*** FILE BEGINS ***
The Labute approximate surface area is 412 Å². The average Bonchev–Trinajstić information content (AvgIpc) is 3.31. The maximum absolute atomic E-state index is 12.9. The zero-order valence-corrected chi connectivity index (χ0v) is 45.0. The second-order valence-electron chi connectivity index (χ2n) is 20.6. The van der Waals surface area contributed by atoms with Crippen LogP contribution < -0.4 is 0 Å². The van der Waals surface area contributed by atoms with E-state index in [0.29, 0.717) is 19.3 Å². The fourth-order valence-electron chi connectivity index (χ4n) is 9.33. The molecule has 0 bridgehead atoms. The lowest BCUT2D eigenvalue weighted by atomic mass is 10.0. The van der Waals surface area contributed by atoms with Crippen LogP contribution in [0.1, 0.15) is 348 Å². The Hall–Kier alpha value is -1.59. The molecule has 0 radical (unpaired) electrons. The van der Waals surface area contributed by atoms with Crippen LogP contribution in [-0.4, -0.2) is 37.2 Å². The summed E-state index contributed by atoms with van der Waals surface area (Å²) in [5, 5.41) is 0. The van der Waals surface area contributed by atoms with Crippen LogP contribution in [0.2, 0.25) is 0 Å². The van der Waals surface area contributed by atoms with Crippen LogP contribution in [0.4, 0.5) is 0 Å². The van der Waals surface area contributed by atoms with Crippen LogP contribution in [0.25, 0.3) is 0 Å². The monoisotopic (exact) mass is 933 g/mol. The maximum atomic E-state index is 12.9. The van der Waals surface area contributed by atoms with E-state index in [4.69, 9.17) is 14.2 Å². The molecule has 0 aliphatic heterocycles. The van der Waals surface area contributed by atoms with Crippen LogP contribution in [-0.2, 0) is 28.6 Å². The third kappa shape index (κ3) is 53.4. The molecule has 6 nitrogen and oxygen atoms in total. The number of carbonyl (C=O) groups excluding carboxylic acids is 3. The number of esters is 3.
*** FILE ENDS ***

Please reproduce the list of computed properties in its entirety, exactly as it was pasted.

The Labute approximate surface area is 412 Å². The average Bonchev–Trinajstić information content (AvgIpc) is 3.31. The maximum absolute atomic E-state index is 12.9. The zero-order valence-corrected chi connectivity index (χ0v) is 45.0. The second-order valence-electron chi connectivity index (χ2n) is 20.6. The van der Waals surface area contributed by atoms with Crippen LogP contribution < -0.4 is 0 Å². The van der Waals surface area contributed by atoms with E-state index in [0.29, 0.717) is 19.3 Å². The fourth-order valence-electron chi connectivity index (χ4n) is 9.33. The molecule has 0 bridgehead atoms. The lowest BCUT2D eigenvalue weighted by atomic mass is 10.0. The van der Waals surface area contributed by atoms with Crippen LogP contribution in [0.1, 0.15) is 348 Å². The Hall–Kier alpha value is -1.59. The molecule has 0 radical (unpaired) electrons. The van der Waals surface area contributed by atoms with Crippen LogP contribution in [-0.4, -0.2) is 37.2 Å². The summed E-state index contributed by atoms with van der Waals surface area (Å²) in [5, 5.41) is 0. The van der Waals surface area contributed by atoms with Crippen LogP contribution in [0.2, 0.25) is 0 Å². The van der Waals surface area contributed by atoms with Crippen LogP contribution in [0.4, 0.5) is 0 Å². The van der Waals surface area contributed by atoms with Crippen LogP contribution in [0.25, 0.3) is 0 Å². The monoisotopic (exact) mass is 933 g/mol. The maximum atomic E-state index is 12.9. The van der Waals surface area contributed by atoms with E-state index in [4.69, 9.17) is 14.2 Å². The molecule has 0 aliphatic heterocycles. The van der Waals surface area contributed by atoms with Crippen LogP contribution in [-0.2, 0) is 28.6 Å². The third kappa shape index (κ3) is 53.4. The molecule has 6 nitrogen and oxygen atoms in total. The number of carbonyl (C=O) groups excluding carboxylic acids is 3. The number of esters is 3.